16. As ever, he has the last laugh. This is How Stella Got Her Groove Back, for the Pop-Tart crowd, a wish-fulfillment weepie that not only narrowly clears Perry's low bar, thanks mostly to McLendon-Covey and Brown, but has already sold the TV sitcom rights to Oprah.
  17. It's a sweet, sympathetic film, based on wise and memorable material and featuring inspired performances from its teen cast, but it simply collapses.
  18. Lawson's wishy-washiness about tone doesn't prevent the actors from nailing the comic exchanges.
  19. Soling and co-director David Hilbert divide their screen into multiple visual quadrants, an aesthetic strategy that soon becomes a wearisome affectation that's barely mitigated by their refusal to romanticize the landscape or soft-pedal the hazardous hardships of Ik life.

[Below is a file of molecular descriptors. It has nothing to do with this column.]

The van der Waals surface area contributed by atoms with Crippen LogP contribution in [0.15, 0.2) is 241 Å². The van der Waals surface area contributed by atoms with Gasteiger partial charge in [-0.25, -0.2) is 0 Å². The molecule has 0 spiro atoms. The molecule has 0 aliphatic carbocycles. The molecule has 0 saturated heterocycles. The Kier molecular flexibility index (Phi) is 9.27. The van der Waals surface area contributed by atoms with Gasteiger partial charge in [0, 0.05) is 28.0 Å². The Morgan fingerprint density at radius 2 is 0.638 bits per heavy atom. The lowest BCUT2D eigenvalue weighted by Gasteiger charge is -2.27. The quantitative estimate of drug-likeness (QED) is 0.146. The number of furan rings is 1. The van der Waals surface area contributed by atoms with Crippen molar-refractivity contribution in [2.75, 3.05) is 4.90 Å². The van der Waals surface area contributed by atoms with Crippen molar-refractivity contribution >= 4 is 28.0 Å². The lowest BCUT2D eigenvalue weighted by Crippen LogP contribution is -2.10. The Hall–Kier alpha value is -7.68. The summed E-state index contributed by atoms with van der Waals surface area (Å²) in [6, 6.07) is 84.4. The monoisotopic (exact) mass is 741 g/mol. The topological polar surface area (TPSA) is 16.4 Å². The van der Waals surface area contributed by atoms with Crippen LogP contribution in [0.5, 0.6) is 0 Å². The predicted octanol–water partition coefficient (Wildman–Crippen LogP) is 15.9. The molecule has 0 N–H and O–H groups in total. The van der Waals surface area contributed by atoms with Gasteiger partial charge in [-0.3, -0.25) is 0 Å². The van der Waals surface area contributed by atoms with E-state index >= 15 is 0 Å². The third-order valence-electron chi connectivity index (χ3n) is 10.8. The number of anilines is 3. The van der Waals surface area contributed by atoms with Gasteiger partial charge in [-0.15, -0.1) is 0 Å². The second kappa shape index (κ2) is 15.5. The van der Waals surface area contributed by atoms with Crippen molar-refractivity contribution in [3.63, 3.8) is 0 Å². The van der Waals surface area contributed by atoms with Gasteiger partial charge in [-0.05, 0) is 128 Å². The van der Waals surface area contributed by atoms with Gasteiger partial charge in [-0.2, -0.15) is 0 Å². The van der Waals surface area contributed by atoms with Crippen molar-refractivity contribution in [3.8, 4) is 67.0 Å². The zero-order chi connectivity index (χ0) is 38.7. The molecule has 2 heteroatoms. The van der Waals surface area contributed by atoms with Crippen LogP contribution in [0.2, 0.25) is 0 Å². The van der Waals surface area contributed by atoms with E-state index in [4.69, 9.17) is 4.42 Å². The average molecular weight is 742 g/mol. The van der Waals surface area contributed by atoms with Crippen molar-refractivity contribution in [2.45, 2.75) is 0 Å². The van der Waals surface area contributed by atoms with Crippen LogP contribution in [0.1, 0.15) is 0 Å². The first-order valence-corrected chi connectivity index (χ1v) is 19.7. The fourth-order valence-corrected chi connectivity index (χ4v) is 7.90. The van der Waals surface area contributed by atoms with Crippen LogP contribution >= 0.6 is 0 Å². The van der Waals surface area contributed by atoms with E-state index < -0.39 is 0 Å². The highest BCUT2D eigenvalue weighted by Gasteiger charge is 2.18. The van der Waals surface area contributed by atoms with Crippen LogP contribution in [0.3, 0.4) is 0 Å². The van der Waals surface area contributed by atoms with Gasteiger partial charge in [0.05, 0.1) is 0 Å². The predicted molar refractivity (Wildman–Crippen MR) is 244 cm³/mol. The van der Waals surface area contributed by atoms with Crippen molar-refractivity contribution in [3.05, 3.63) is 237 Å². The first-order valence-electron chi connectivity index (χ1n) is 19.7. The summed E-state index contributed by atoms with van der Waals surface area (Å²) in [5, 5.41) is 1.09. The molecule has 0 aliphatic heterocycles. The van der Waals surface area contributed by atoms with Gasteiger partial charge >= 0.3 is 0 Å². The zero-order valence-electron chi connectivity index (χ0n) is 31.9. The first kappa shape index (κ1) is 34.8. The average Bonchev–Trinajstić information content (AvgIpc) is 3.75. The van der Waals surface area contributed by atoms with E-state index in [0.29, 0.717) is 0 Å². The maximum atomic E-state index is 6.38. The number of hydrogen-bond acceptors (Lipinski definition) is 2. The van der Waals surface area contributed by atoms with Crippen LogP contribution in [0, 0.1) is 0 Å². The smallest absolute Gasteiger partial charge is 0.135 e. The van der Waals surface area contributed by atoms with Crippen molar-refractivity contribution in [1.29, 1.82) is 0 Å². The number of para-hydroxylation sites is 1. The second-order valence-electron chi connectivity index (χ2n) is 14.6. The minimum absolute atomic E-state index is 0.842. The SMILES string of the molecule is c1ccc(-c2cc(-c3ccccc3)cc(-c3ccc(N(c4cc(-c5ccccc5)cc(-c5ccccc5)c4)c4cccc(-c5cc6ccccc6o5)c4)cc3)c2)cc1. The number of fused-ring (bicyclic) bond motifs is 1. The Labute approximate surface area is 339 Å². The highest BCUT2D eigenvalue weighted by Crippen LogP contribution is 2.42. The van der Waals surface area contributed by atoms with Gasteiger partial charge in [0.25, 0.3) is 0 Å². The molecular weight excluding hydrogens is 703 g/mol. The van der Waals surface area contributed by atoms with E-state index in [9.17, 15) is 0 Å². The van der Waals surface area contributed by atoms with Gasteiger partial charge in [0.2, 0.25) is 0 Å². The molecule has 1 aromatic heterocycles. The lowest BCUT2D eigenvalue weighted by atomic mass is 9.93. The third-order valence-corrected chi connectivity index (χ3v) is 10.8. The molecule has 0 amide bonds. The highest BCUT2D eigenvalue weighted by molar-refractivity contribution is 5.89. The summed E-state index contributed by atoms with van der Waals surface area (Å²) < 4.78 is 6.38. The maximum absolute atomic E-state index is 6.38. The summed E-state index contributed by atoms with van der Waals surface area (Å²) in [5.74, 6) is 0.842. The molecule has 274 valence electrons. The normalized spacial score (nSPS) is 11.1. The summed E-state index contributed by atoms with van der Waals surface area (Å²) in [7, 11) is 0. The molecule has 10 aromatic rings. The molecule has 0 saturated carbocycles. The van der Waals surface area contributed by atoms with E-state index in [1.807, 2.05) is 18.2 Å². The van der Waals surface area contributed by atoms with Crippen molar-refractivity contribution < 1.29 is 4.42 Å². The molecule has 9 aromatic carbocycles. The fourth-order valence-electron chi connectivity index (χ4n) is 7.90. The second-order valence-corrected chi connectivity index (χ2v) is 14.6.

20. Works best when its director tamps down his impulse to enhance the performances with florid narratives, focusing on just the singer and the song.
  21. The best that can be said about teen sex comedy Staten Island Summer is that it goes down easy.
    • 51 Metascore
    • 50 Critic Score
    Entranced by the natives, Le Divorce reduces the knowing ditziness of Johnson's novel to vapid, exchange-student wonderment.
  22. Deschamps never ventures below the surface of Redzepi's wildly successful experiment, and while the pictures are pretty, no one judges food on appearance alone.
  23. Corfixen celebrates her husband for being open in his work, but never shows us how his real-life concerns translate into commendable creative risk-taking.